As an advertising platform, Twitter has a lot of advantages, but there’s one particular drawback: Twitter ad copy specs are quite limited. Twitter is actually the original when it comes to limited character counts; they were famous for their “140 characters at a time” approach. Lucky for us, in 2018, Twitter doubled the character count to 280. But it’s still a challenge for copywriters to use the limited space to build convincing ad texts.
A Short Twitter Ads Guide?
Twitter has five basic ad formats: text, image, video, carousel, and moment. No matter which you choose, Twitter ad specs allow a maximum of 280 characters for the copy. You’ll also need to choose a Twitter “handle” of maximum 15 characters and a display name of maximum 50 characters (the handle shows the “@” in front of it, while the display name appears in bold next to the handle).
It’s important to note that adding CTAs, hashtags and links to Twitter ad copy will cost you. CTAs and hashtags subtract characters from the total on a 1:1 basis, while links are worth 23 characters. Ouch – that’s about 10% of your copy, just for a link.
Best Practices for Creating Twitter Ad Copy
What are the most effective Twitter ads? That’s like asking ‘what shoes are the best?’, because the answer is, ‘it depends’. Ultimately, it hinges on what you are selling and to whom. The audience for lawnmowers is not the same as it is for French perfume. The moral of the story for copywriters is to create the ad based on the audience. But it helps to start with a few general pointers:
Use time limitations to inspire conversion
Notices of limited-time sales, pending stock outs, and early buy discounts are just a few of the ways to create FOMO and encourage the audience to click through. Psychologically, and because there is so much to look at on Twitter, people tend to glance at advertisements if they are not looking for something specific at that moment. But standing out with an urgent announcement can grab their attention and get the audience to think ‘well, maybe I’ll find something interesting, and for cheap’. Even a slight improvement in traffic due to a sale can result in a better conversion rate. Still, take care not to announce too many promotions, because the audience will soon figure out that the sale price is just a hyped up standard price, and their trust in your brand will disappear.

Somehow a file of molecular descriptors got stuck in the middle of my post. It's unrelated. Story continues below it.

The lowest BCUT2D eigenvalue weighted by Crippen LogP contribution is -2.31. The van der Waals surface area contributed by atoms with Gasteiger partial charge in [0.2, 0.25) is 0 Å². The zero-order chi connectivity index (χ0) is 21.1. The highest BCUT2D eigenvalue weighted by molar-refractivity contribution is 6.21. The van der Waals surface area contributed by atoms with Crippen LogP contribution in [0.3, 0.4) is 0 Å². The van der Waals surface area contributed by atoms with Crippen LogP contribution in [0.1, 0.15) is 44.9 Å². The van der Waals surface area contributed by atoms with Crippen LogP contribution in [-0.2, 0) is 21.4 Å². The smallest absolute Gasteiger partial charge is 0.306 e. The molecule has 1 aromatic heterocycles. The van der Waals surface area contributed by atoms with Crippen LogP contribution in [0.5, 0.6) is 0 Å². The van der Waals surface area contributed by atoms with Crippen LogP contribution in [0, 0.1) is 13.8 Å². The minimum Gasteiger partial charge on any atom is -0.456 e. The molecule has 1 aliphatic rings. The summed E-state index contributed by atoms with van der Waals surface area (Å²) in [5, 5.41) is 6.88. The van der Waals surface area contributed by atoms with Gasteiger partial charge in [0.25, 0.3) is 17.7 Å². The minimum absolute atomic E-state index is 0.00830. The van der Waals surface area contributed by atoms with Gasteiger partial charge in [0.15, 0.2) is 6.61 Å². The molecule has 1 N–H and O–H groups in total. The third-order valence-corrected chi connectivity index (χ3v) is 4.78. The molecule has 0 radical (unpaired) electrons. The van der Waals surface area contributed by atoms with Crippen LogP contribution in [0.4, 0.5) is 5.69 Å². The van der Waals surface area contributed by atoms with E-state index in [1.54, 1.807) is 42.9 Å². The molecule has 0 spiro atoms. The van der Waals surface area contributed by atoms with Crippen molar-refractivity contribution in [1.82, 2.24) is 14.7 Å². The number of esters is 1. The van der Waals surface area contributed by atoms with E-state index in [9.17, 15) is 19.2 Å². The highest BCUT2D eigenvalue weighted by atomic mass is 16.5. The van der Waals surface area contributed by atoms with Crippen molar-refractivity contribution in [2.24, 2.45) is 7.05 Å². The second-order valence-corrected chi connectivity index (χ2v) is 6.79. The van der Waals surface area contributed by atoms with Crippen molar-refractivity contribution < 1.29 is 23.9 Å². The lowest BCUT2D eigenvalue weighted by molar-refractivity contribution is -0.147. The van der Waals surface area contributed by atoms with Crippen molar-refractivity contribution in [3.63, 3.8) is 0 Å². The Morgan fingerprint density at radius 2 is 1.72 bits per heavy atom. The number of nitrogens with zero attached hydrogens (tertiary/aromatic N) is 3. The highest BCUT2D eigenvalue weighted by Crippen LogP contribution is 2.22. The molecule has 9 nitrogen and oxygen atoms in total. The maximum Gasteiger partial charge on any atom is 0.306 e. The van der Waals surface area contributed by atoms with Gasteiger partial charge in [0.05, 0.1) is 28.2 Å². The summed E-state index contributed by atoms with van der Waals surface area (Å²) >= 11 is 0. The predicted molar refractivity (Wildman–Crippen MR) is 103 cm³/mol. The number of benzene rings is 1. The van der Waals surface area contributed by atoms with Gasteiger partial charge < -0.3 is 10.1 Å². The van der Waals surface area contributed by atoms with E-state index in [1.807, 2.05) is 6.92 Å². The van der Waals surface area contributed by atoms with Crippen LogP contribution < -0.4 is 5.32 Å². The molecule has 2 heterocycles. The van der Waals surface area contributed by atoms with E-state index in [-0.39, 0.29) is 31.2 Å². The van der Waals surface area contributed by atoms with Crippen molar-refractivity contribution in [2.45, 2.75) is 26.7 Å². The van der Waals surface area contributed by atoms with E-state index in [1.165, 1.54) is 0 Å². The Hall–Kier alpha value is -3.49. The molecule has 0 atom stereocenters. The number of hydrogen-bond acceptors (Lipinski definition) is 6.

Include hashtags sparingly
As mentioned, hashtags reduce your character allowance for actual ad texts, so it’s important to use them only when they are worthwhile. Hashtags are employed in the first place because they will enable your Tweet to appear on trending feeds and news outlets. They also behave as a mediating link for articles and other social media platforms. This is great if you are looking for a big, vague audience. But with ads, you are better off targeting ads towards potential customers. Moreover, if you insert a high-performing hashtag, you could appear along with many other associated advertisements and Tweets in general. Instead, consider using a less popular hashtag, or going more for the technical targeting tools that Twitter provides.
Never forget a CTA
Unlike hashtags, CTAs are vital. Having an ad without one is like having a door without a key – for people reading your ad, they have nowhere to go from here. There are lots of tips about creating good CTAs, but two basic rules. The first is, if you are using an image, then the CTA must match the image. For instance, if your ad mentions a sale, then the CTA should relate to “buy now”, and not “learn more”. The second is, the text and the CTA must be connected. If the ad copy is about running shoes, then the CTA should take the prospect to a page about running shoes, and not your general inventory.
Free stuff can sell
A contradiction in terms? Nope. Giving prospective customers the chance to experience your product free of charge, or learn more about something related to it with a free white paper, might convince them to convert.